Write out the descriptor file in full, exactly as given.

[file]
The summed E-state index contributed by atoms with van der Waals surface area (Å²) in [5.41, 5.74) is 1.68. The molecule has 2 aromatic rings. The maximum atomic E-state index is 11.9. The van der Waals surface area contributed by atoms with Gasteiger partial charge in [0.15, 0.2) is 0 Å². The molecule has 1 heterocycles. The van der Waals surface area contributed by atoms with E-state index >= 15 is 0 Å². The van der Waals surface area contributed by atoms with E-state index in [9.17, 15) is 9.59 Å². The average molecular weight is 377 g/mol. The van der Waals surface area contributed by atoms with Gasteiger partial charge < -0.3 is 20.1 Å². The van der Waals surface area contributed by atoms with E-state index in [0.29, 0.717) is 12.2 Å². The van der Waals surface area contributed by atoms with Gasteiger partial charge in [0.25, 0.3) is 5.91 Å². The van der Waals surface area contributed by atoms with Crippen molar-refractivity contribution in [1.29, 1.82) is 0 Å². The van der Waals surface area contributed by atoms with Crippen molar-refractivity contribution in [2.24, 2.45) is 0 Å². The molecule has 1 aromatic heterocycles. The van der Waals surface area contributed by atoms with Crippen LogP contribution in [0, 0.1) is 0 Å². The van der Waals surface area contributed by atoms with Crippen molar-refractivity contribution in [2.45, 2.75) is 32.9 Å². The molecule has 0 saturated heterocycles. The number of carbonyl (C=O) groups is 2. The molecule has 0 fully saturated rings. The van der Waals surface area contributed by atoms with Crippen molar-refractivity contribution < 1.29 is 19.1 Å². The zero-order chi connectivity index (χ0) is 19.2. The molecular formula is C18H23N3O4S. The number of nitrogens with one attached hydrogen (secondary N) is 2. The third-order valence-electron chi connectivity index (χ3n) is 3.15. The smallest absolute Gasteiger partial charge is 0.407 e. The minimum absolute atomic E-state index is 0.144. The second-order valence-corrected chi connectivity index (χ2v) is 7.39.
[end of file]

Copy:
The summed E-state index contributed by atoms with van der Waals surface area (Å²) in [5.41, 5.74) is 1.68. The molecule has 2 aromatic rings. The maximum atomic E-state index is 11.9. The van der Waals surface area contributed by atoms with Gasteiger partial charge in [0.15, 0.2) is 0 Å². The molecule has 1 heterocycles. The van der Waals surface area contributed by atoms with E-state index >= 15 is 0 Å². The van der Waals surface area contributed by atoms with E-state index in [9.17, 15) is 9.59 Å². The average molecular weight is 377 g/mol. The van der Waals surface area contributed by atoms with Gasteiger partial charge < -0.3 is 20.1 Å². The van der Waals surface area contributed by atoms with E-state index in [0.29, 0.717) is 12.2 Å². The van der Waals surface area contributed by atoms with Gasteiger partial charge in [0.25, 0.3) is 5.91 Å². The van der Waals surface area contributed by atoms with Crippen molar-refractivity contribution in [1.29, 1.82) is 0 Å². The van der Waals surface area contributed by atoms with Crippen molar-refractivity contribution in [2.24, 2.45) is 0 Å². The molecule has 1 aromatic heterocycles. The van der Waals surface area contributed by atoms with Crippen LogP contribution in [0, 0.1) is 0 Å². The van der Waals surface area contributed by atoms with Crippen molar-refractivity contribution in [2.45, 2.75) is 32.9 Å². The molecule has 0 saturated heterocycles. The number of carbonyl (C=O) groups is 2. The molecule has 0 fully saturated rings. The van der Waals surface area contributed by atoms with Crippen molar-refractivity contribution < 1.29 is 19.1 Å². The zero-order chi connectivity index (χ0) is 19.2. The molecular formula is C18H23N3O4S. The number of nitrogens with one attached hydrogen (secondary N) is 2. The third-order valence-electron chi connectivity index (χ3n) is 3.15. The smallest absolute Gasteiger partial charge is 0.407 e. The minimum absolute atomic E-state index is 0.144. The second-order valence-corrected chi connectivity index (χ2v) is 7.39.